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PostPosted: Thu Aug 15, 2013 3:36 pm 
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Joined: Mon Jun 30, 2003 6:34 pm
Posts: 393
Location: Chiang Mai, Thailand
This rug is one of my favorites, maybe because it is not yielding its secrets easily: Who is the red-bearded king? What are the curious mythical(?) forms flanking him? To what does the date refer? And what does the Arabic/Pashtu/Farsi(???) lettering say? It is finely woven and is not thick, so it has a lovely, flexible handle. It's been suggested that it is Balouch, but it does not fit in terms of colors and feel. The Balouch are known for pictorial rugs, but I cannot find any with figures like on this one. Might anyone out there have seen anything like this, or have a better knowledge of history than I? Your thoughts are welcome.


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TTF-Baluch_1_Overall_2.jpg
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TTF-Baluch_1_Central_Panel_Detail.jpg
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Susan Stem

http://www.tribaltrappings.com
http://tribaltrappings.blogspot.com/
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PostPosted: Wed Aug 28, 2013 5:18 am 
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Joined: Sat May 09, 2009 1:01 am
Posts: 246
Location: Japan
Susan,

Don't know anything about rugs but there are two with figures of kings on rugrabbit at the moment. Have a look if you haven't already.

Best regards


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PostPosted: Sat Sep 07, 2013 4:50 am 
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Joined: Mon Jun 30, 2003 6:34 pm
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Location: Chiang Mai, Thailand
Thanks MAC! I tried to find the ones on Rug Rabbit, but had trouble loading it. Will keep trying. I guess we don't have any rug enthusiasts on this forum... funny, because rugs were my introduction to tribal textiles.

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Susan Stem

http://www.tribaltrappings.com
http://tribaltrappings.blogspot.com/


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PostPosted: Sat Sep 07, 2013 6:43 am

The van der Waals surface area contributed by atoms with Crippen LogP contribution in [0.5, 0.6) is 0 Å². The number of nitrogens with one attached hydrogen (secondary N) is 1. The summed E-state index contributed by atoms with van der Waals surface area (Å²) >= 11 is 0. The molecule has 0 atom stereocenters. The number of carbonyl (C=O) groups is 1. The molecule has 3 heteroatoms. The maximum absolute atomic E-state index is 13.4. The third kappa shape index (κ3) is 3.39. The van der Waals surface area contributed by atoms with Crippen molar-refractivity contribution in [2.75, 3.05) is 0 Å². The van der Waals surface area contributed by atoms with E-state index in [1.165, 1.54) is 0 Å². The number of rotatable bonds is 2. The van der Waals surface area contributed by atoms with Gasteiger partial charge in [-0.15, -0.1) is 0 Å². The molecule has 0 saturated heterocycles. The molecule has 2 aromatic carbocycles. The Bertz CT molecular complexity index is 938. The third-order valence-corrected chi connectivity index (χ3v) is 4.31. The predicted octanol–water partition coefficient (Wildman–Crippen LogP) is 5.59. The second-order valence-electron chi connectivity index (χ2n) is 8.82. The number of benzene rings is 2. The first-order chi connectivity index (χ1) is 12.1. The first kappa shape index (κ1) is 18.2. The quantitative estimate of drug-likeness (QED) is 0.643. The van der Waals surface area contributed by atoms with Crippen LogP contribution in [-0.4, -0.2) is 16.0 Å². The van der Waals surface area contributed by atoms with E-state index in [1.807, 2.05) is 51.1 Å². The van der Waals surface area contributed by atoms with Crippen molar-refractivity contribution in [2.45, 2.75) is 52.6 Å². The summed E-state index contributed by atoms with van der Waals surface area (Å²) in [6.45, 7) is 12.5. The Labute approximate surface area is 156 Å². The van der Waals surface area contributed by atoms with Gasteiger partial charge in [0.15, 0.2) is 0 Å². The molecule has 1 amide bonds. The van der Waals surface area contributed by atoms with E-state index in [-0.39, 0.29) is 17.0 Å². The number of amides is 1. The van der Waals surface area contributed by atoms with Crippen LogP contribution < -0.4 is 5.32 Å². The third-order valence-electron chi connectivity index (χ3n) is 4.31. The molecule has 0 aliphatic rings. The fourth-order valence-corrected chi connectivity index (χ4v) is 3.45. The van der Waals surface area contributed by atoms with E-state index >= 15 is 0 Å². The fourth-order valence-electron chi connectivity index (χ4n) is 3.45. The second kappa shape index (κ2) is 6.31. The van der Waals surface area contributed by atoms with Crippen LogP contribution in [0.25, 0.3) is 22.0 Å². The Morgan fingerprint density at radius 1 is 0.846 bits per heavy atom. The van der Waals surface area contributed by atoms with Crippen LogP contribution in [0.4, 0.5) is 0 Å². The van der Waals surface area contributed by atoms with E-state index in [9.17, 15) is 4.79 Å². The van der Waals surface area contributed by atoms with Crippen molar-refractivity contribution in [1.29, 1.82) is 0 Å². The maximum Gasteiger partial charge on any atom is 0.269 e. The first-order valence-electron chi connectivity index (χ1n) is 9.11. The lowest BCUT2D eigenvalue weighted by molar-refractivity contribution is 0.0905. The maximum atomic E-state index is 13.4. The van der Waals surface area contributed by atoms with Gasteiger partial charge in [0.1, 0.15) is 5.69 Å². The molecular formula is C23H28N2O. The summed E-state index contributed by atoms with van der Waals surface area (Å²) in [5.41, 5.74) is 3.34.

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Joined: Thu Dec 07, 2006 7:22 am
Posts: 65
Location: germany
Hi Susan,
I should also know more about rugs than I do, since I have lots of books about them.
The repetition of the central panel strikes me as very unusual, not in the sense that it is rare, rather that it suggests lack of a concept to fill the whole area, perhaps a sign that the rug has been made for modern trade. But I could be wrong.

Men who have made the Hajj traditionally dyed their beards with henna, learned that from reading "Kim" long ago.
Does he have to be a king? His headgear could be a round cap. The two strange figures let me think of Gog and Magog, but that could just be my speculation. They do occur in the Qu'ran, however:
http://en.wikipedia.org/wiki/Gog_and_Magog
Hmm? And then the man could be the king Dhul-Qarnayn:
http://en.wikipedia.org/wiki/Dhul-Qarnayn
All speculation, but I have heard wilder ideas expounded at rug conferences.

Regards, Larry


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PostPosted: Mon Sep 09, 2013 4:31 pm 
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Joined: Mon Jun 30, 2003 6:34 pm
Posts: 393
Location: Chiang Mai, Thailand
Thank you so much Larry! Your suggestions led me on a wild quest via Google images yesterday... from Dhul Qarnayn to Cyrus to Gilgamesh to mushussu... I went thru Luristan to Babylon and the Ishtar Gate and back to Persia. In my search I learned that it was thought that Darius, son of Cyrus, had a red beard and hair. As for the mythical creatures... they could be a weaver's fantastical interpretations of 'mushussu' which are the Mid-east's predecessor to the dragon of the East, tho these look a bit benign for such a ferocious beast. Such beasts are often depicted on Luristani bronzes as turned sideways, flanking a central human figure, just as on the rug. It seems possible that a weaver may have seen such a depiction and chose it for the subject of the rug. Why they duplicated it three times is a good question... for emphasis? Or perhaps lack of a more creative design... A translation of the writing however would be most helpful in solving this mystery. I really appreciate your post and the links, and find the information about the use of henna for hajjis also very interesting. This is by no means solved!

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http://www.tribaltrappings.com
http://tribaltrappings.blogspot.com/


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